Former Fifa president Joao Havelange has died at the age of 100, it was announced today.
Havelange, who was head of world football’s governing body from 1974 to 1998, is understood to have died at the Samaritano Hospital in Rio de Janeiro, Brazil.
The Brazilian is credited with helping transform football into a global money-making machine, but his legacy has been tarnished by serious corruption allegations.
He resigned as honorary president of FIFA in 2013 after a report found he had taken bribes.
He handed over to Sepp Blatter, whose time at the helm was also dogged with corruption allegations.
While FIFA president, Havelange expanded the World Cup finals, growing the field of teams from 16 to 32 and helping to make it the largest sporting event in the world.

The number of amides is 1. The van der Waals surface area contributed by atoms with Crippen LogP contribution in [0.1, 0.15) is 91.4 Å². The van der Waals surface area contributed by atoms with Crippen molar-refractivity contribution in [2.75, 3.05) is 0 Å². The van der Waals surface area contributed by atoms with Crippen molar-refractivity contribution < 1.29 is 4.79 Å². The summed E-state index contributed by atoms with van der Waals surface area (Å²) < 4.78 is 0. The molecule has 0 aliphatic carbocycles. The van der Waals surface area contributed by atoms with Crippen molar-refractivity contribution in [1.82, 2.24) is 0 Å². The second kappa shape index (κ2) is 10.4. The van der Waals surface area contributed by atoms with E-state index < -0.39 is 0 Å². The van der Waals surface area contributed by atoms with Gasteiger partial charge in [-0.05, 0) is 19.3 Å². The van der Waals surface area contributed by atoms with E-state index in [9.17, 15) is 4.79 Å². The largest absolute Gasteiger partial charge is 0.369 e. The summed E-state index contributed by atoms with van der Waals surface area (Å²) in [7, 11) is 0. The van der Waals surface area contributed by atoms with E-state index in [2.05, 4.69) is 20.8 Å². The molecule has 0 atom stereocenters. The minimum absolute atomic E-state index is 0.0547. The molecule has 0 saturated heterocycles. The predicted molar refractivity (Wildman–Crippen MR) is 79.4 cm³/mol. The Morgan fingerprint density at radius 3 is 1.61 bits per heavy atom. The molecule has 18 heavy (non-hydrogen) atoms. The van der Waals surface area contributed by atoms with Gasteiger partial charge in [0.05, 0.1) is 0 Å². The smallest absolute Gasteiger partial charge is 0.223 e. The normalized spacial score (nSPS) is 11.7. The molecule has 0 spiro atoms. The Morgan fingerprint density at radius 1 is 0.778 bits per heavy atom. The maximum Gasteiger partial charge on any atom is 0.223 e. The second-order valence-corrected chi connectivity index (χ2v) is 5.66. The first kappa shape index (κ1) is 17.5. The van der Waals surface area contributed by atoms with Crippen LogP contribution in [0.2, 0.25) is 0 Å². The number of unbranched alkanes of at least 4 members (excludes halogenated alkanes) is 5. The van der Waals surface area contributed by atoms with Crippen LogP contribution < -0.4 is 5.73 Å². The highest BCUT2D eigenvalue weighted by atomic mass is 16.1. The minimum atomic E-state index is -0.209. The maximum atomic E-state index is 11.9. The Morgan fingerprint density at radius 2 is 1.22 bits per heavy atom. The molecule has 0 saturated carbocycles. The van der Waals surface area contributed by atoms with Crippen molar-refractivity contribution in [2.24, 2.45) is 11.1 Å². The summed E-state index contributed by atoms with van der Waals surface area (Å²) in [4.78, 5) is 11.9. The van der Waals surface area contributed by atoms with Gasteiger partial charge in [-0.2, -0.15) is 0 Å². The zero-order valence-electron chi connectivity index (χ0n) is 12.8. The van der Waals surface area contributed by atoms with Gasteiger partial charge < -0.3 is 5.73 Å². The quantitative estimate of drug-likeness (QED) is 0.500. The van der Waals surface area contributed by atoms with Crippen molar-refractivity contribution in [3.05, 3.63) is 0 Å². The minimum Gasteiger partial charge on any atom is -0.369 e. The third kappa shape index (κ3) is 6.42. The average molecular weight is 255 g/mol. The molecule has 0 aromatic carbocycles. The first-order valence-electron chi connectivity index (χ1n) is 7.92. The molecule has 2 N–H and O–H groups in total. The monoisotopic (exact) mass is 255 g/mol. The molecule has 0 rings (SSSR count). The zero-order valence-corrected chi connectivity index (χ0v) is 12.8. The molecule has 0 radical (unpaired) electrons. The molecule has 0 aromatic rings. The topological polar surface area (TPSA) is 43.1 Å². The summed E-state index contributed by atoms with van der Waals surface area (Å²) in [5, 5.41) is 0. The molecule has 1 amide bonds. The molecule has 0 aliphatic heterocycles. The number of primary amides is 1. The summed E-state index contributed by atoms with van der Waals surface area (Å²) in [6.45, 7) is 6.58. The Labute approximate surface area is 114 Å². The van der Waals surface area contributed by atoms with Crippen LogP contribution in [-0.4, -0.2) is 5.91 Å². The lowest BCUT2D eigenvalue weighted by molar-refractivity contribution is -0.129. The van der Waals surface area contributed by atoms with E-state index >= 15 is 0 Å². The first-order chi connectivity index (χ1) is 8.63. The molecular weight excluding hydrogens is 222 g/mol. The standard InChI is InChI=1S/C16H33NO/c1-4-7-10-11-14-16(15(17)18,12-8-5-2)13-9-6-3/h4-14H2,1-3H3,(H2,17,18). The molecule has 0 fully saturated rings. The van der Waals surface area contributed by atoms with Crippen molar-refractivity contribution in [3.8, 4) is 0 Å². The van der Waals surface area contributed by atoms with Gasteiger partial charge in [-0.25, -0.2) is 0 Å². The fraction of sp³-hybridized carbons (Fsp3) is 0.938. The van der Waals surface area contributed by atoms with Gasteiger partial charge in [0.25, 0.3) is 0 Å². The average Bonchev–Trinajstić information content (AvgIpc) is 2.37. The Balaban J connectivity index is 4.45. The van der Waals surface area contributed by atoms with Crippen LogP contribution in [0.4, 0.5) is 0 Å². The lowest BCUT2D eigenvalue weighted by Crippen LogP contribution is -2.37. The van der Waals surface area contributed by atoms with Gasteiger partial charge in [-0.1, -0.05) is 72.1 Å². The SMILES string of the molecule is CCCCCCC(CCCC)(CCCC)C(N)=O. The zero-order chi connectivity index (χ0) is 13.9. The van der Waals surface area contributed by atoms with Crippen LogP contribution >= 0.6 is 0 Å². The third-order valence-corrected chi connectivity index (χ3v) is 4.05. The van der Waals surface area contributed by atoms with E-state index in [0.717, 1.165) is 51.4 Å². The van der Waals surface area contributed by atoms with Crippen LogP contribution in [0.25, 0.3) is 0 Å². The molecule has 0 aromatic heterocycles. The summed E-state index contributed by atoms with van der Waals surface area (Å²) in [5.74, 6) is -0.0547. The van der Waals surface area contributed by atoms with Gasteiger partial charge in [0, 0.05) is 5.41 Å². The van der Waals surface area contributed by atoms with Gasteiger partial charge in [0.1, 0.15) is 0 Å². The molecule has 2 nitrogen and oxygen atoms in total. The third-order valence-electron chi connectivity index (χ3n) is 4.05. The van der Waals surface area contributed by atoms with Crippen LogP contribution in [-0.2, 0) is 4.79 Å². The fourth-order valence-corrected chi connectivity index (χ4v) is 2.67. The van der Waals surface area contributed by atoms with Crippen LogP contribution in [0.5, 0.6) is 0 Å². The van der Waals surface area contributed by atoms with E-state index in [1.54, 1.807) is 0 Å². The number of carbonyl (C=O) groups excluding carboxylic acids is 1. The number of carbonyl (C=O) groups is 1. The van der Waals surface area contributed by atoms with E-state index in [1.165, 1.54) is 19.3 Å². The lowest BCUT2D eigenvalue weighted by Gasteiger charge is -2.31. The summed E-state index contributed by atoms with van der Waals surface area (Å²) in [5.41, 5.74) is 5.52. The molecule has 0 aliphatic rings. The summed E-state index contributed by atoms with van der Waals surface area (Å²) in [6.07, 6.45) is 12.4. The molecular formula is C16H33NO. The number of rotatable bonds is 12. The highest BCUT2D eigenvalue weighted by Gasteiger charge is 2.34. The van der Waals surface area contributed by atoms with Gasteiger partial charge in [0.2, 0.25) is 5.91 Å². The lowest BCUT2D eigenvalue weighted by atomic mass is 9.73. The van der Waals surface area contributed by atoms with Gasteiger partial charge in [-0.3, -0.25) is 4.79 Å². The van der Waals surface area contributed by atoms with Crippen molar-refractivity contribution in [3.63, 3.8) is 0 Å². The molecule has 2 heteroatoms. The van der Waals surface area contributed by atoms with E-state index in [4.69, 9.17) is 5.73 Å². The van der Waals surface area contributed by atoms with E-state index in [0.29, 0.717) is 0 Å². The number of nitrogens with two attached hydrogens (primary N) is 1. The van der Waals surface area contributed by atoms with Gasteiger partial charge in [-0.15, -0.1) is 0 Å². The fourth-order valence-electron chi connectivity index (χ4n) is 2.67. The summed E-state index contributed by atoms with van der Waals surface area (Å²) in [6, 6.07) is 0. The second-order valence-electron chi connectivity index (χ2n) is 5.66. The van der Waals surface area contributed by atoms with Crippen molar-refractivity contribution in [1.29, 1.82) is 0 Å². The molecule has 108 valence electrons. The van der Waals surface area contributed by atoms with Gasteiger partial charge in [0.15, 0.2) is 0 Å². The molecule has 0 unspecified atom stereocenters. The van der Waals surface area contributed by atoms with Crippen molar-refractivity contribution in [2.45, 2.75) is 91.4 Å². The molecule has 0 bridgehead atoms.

Havelange, a former Olympic swimmer and water polo player, was also a former member of the International Olympic Committee.
But he resigned from the IOC in 2011 citing health concerns at a time when he faced possible suspension over allegations of payments received from a former marketing firm.
He survived serious illness in 2012, when he was rushed to hospital with heart problems while recovering from an ankle infection.